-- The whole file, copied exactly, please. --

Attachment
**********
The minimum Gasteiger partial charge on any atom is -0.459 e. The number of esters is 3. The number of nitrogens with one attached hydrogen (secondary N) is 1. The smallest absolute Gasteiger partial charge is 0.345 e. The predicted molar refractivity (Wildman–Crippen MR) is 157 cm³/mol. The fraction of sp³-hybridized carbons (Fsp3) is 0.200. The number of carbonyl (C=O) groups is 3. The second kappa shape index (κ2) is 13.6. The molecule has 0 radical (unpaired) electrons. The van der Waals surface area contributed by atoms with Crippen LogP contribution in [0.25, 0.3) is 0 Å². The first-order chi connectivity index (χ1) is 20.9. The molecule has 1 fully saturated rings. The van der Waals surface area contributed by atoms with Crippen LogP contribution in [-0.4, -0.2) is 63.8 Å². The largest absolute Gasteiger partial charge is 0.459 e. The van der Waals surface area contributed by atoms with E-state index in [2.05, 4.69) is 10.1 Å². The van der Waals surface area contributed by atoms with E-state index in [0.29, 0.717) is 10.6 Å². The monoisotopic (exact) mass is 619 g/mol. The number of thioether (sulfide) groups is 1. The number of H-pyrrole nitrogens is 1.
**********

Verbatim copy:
The minimum Gasteiger partial charge on any atom is -0.459 e. The number of esters is 3. The number of nitrogens with one attached hydrogen (secondary N) is 1. The smallest absolute Gasteiger partial charge is 0.345 e. The predicted molar refractivity (Wildman–Crippen MR) is 157 cm³/mol. The fraction of sp³-hybridized carbons (Fsp3) is 0.200. The number of carbonyl (C=O) groups is 3. The second kappa shape index (κ2) is 13.6. The molecule has 0 radical (unpaired) electrons. The van der Waals surface area contributed by atoms with Crippen LogP contribution in [0.25, 0.3) is 0 Å². The first-order chi connectivity index (χ1) is 20.9. The molecule has 1 fully saturated rings. The van der Waals surface area contributed by atoms with Crippen LogP contribution in [-0.4, -0.2) is 63.8 Å². The largest absolute Gasteiger partial charge is 0.459 e. The van der Waals surface area contributed by atoms with E-state index in [2.05, 4.69) is 10.1 Å². The van der Waals surface area contributed by atoms with E-state index in [0.29, 0.717) is 10.6 Å². The monoisotopic (exact) mass is 619 g/mol. The number of thioether (sulfide) groups is 1. The number of H-pyrrole nitrogens is 1.